I am sitting in the midst of a conundrum. Though not new to me, it seems to have taken on energy and prominence. This is likely related to the gradual cessation of the pandemic lockdown. And the monthly writing group that had me ponder and dispatch a piece on mastering the art of losing. It has sharpened the edges of my sadness over the loss of secret places. It has blurred the borders of public and private space. It has delivered me into the centre of a dilemma.
For me, one of the joys of parenting is sharing favourite pieces of my life with my children. As adults, they are less appreciative. In their younger years, their enthusiasm and wonder were contagious. It provided me with the gift of reliving a discovery. Of reliving the excitement of exploring a magical creek, staring in awe at the brilliant red flowers and water lilies (impossible to get to), and running across flat rocks to catch frogs.
We would pack snacks and juice boxes, and head to the garage behind the cottage. The bright red four-wheeled “Yamahoppie” – nicknamed to rhyme with my father’s title of Poppy, always started on the first try. I sat as far back from the handlebars as possible so that our youngest could straddle the seat in front of me, me reaching around him to steer and brake. Our two daughters stacked neatly behind me, one holding tight to the black railings on the side of the seat cushion. The other with arms wrapped around my middle. Squeezing the gas with my left thumb, and popping the clutch with my right foot, off we would go up the bumpy gravel hill. We were heading out for an adventure at Wolf Creek. Parking in the tall grass outcropping just before the wooden bridge, we would clamour down the embankment through wildflowers and smooth rock clusters. Arriving at the bottom, we whispered to each other in the quiet seclusion of the creek bed.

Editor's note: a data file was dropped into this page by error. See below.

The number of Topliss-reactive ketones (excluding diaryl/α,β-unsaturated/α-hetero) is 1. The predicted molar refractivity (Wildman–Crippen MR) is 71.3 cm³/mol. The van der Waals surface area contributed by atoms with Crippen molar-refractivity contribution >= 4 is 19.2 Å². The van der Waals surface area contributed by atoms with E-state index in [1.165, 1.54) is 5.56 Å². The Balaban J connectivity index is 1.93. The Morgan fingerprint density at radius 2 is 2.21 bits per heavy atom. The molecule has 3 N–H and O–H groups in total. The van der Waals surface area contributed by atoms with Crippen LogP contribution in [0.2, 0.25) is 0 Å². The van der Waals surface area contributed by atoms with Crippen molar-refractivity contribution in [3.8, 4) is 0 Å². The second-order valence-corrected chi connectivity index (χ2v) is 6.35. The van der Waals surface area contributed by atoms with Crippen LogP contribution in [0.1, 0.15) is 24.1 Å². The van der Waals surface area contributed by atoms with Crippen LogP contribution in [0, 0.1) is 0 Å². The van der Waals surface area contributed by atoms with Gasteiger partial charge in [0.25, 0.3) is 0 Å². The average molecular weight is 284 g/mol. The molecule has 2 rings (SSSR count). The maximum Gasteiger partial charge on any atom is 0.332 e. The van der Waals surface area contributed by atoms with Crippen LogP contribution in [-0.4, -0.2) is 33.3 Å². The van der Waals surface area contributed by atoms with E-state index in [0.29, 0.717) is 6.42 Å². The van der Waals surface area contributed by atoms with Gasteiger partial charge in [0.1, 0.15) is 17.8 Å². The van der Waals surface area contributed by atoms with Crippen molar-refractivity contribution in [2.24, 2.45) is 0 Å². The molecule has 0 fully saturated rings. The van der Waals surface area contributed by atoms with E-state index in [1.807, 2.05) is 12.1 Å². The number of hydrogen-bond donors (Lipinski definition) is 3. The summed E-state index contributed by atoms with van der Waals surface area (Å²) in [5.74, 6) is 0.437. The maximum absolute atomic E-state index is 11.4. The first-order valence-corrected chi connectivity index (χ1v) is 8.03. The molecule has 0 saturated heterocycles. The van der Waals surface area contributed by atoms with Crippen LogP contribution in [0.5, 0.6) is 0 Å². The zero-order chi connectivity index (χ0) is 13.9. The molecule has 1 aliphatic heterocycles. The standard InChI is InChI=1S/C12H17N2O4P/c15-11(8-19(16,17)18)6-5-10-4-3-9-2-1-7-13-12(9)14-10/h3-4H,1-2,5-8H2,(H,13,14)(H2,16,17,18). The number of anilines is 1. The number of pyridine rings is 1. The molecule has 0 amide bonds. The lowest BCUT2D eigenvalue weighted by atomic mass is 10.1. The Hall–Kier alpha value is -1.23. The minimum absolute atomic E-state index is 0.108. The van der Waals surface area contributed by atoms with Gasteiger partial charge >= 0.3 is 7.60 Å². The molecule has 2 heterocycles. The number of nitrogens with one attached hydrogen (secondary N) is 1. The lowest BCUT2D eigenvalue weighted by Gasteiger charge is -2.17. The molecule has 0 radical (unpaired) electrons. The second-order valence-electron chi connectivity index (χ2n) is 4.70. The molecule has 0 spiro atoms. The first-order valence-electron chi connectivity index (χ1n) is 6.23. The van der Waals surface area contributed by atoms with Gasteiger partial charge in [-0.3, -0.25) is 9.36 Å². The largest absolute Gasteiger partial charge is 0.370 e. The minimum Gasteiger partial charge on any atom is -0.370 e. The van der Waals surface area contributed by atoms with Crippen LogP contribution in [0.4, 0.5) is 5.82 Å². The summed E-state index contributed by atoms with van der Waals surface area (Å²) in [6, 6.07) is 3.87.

Until one day when the wooden bridge was gone. The rocks were gone. The flowers were gone. I imagined that the frogs were gone. Arriving for an early spring weekend at the cottage, the car came to a halt at the bottom of the rutted road where we usually slowed to cross the creaky boards and peer down into the water. There was thick sand and gravel, layered on top of a large grey ribbed metal tube. I could only picture the clear water running reluctantly through the tube, across the ridges, heading for the freedom of the lake. Rough gravel cascaded steeply down to the water’s edge. The silence, sadness and rage sat with us in the car. And returned after that each time we crossed what had been our watery playground.
I thought I was over my disdain for culverts until a similar installation robbed us of access to a beautiful stream near our farmhouse. Afternoons collecting fiddleheads, searching out deer, picnicking to the sound of the water burbling over the rocks, stolen in the name of road improvement due to heavier traffic.
So it begins. Road widening, new gas stations with convenience stores, shiny wide grocery aisles with formal warnings on the door against wearing ski boots inside. Parking meters at beaches. Stoplights and roundabouts. Trails and paths beaten down – violated by too many shoes and too little respect for nature.
On a recent walk, having passed a multi-generational family gaping at the views and ill-prepared for the terrain, I ran into a woman I hadn’t seen in several years. At a young age, she had suffered a devastating stroke. Though never the same, she had recovered her mobility and speech. As I was about to launch into a commiseration about the visitors to our valley, she remarked on how fortunate we were to live here. And that everyone should have the right to enjoy what has been freely given to us. I softened. My heart opened. A bit.
My quandary is because I am resisting sharing my special places. I am resisting changes undertaken to improve the safety and accessibility of our roads. The newcomers would say I am resisting growth and progress. All true. All uncomfortable. I know there might be a middle ground that feels less like an assault on nature. Less like an invasion of peace and solitude. Less like a deep loss. As I proudly display my “resident” sign on the dashboard of my car, I know I’m not there yet. As I continue to search for undiscovered trails and beaches I know I’m not there yet. As I mourn the disappearance of quiet gravel roads, now turned into paved lanes, I know I am not there yet.
At least, that is my experience.